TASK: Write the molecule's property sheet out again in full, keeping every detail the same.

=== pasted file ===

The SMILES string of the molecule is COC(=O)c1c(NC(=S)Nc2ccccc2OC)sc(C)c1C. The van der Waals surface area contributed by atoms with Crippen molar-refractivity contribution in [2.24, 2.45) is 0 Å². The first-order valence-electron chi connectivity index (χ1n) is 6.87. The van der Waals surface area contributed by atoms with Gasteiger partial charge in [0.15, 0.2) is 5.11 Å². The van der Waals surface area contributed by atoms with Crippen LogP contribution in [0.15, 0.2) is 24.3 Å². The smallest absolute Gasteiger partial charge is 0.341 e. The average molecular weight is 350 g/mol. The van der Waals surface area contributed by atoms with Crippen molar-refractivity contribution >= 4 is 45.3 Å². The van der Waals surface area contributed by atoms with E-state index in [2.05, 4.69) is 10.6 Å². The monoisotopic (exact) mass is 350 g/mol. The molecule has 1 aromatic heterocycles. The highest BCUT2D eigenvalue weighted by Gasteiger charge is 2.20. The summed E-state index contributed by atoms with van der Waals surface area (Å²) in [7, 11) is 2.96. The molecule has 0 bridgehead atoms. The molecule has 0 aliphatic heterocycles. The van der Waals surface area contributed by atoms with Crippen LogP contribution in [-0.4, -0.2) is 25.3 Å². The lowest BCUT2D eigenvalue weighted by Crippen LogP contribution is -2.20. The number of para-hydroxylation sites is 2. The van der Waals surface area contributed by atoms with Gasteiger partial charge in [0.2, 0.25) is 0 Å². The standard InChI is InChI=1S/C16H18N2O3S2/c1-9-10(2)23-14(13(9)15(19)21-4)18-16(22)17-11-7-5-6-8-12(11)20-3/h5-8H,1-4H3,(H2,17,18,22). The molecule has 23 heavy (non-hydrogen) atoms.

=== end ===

The SMILES string of the molecule is COC(=O)c1c(NC(=S)Nc2ccccc2OC)sc(C)c1C. The van der Waals surface area contributed by atoms with Crippen molar-refractivity contribution in [2.24, 2.45) is 0 Å². The first-order valence-electron chi connectivity index (χ1n) is 6.87. The van der Waals surface area contributed by atoms with Gasteiger partial charge in [0.15, 0.2) is 5.11 Å². The van der Waals surface area contributed by atoms with Crippen LogP contribution in [0.15, 0.2) is 24.3 Å². The smallest absolute Gasteiger partial charge is 0.341 e. The average molecular weight is 350 g/mol. The van der Waals surface area contributed by atoms with Crippen molar-refractivity contribution >= 4 is 45.3 Å². The van der Waals surface area contributed by atoms with E-state index in [2.05, 4.69) is 10.6 Å². The monoisotopic (exact) mass is 350 g/mol. The molecule has 1 aromatic heterocycles. The highest BCUT2D eigenvalue weighted by Gasteiger charge is 2.20. The summed E-state index contributed by atoms with van der Waals surface area (Å²) in [7, 11) is 2.96. The molecule has 0 bridgehead atoms. The molecule has 0 aliphatic heterocycles. The van der Waals surface area contributed by atoms with Crippen LogP contribution in [-0.4, -0.2) is 25.3 Å². The lowest BCUT2D eigenvalue weighted by Crippen LogP contribution is -2.20. The number of para-hydroxylation sites is 2. The van der Waals surface area contributed by atoms with Gasteiger partial charge in [0.2, 0.25) is 0 Å². The standard InChI is InChI=1S/C16H18N2O3S2/c1-9-10(2)23-14(13(9)15(19)21-4)18-16(22)17-11-7-5-6-8-12(11)20-3/h5-8H,1-4H3,(H2,17,18,22). The molecule has 23 heavy (non-hydrogen) atoms.